Aluminum is lightweight and non-corrosive… but sometimes only steel will do. To purists like me, this goes for cookware as well as bicycles.
An unarguably beautiful classic steel bike.
The most abundant elements in the earth's crust (by number of atoms) are, in order, oxygen, silicon, and... aluminum? Yes, aluminum. (Iron comes in fourth.) This makes aluminum the most abundant metal on or near the surface of the earth... and yet, for more than a century since its discovery it was not readily accessible, much more difficult than iron to both extract and form. Check out this excerpt from the Science History Institute Museum & Library:
"In the mid-1800s aluminum was more valuable than gold. Napoléon III’s most important guests were given aluminum cutlery, while those less worthy dined with mere silver; fashionable and wealthy women wore jewelry crafted of aluminum. Today aluminum is a critical component of modern life, found in airplanes, automobiles, soft drink cans, construction materials, cooking equipment, guardrails, and countless other products. The difference between scarcity and abundance (and between obscurity and ubiquity) of this metal depended solely on scientists’ ability to find the way to release it—the third most common element in the earth’s crust by weight—from its ore." (Click here for the entire entry.)
Steel, meanwhile, was first developed in India around 400 B.C. not long after the Bronze Age gave way to the Iron Age. (Steel is merely iron blended with up to 2% carbon; stainless steel includes a small portion of chromium that makes it both shiny and more resistant to corrosion.)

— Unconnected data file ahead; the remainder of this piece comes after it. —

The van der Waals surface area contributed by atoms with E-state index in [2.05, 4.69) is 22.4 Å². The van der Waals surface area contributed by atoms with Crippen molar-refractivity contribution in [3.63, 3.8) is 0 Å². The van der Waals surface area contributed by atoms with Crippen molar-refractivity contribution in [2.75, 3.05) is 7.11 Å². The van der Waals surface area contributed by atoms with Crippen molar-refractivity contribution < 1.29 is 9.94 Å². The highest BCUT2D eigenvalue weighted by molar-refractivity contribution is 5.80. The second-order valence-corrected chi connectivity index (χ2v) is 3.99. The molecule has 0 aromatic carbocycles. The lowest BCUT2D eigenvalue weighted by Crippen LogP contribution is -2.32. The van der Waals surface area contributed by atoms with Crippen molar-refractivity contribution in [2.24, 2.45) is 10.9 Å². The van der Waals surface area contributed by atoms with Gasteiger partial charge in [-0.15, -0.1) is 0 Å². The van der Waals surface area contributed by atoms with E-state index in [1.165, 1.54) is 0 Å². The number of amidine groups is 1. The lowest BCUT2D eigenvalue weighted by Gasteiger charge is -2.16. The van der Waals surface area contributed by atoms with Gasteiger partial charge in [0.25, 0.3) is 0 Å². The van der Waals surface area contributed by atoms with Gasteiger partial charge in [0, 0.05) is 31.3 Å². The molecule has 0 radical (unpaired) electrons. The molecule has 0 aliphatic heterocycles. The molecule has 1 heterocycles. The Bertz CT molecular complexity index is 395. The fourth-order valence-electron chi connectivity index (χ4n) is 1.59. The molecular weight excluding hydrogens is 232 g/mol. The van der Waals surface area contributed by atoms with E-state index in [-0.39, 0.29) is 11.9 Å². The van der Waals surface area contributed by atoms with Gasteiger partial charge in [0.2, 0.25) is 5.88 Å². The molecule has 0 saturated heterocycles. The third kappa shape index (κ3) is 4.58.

Fast-forward to the present, or at least the 20th Century. Aluminum foil replaced tin foil in the aftermath of World war II... even though some folks still cling to the obsolete nomenclature. (No one ever dismisses conspiracy theorists as ALUMINUM-foil-hat kooks.)
The legendary AC Shelby Cobra 427 in all its mirror-polished aluminum glory.
Beginning in the 1950's aluminum made sports cars lighter, first with the bodies and then the engine blocks. Tin cans were replaced first by tin-plated steel, then all steel, and then aluminum.
With its favorable strength-to-weight ratio, aluminum was essential for aircraft; indeed, the Wright Brothers' first airplane had an aluminum block. Sixty-six years later, Man made it to the lunar surface thanks in large part to aluminum. And yet the frame of my first serious bicycle– my catholic confirmation gift in 1972, the year of our final Apollo moon voyage– was fashioned from welded steel because aluminum was still too expensive and too problematic to weld for cost-effective mass production. During that bicycling era, the phrase "Double-Butted Reynolds 531" referred to the most popular steel of choice and proudly appeared on numerous seat tube decals.
But today most low-to-mid-priced bike frames are made from aluminum, while the 5-figure racing bikes are made of carbon fiber... and steel-framed bikes have been relegated to a nostalgia act. (See Steel is Real.) What?? Is the universe trying to tell this Grumpy Old Mansplainer that something he wants is... unavailable?
Dear Reader, hold my Merlot.
Thanks to eBay, Amex, FedEx, and the aging-out Baby Boom generation who bought bikes like
these in the 1970's, this 1972 steel-framed Batavus is on the way to me at a fabulous price.
Having recently re-discovered the joys of Bicycling in the Berkshires AND that my 20-year-old low-end aluminum bike needs a bearing job, I easily convinced myself that I needed a second ride. The sticker shock staggered me as I beheld the yawning void between the comically shoddy Walmart bikes from TCTMATCC (The Country That Manufactures All That Cheap Crap) and the two-wheelers of actually usable quality that sticker in the low (to mid!) 4-figures.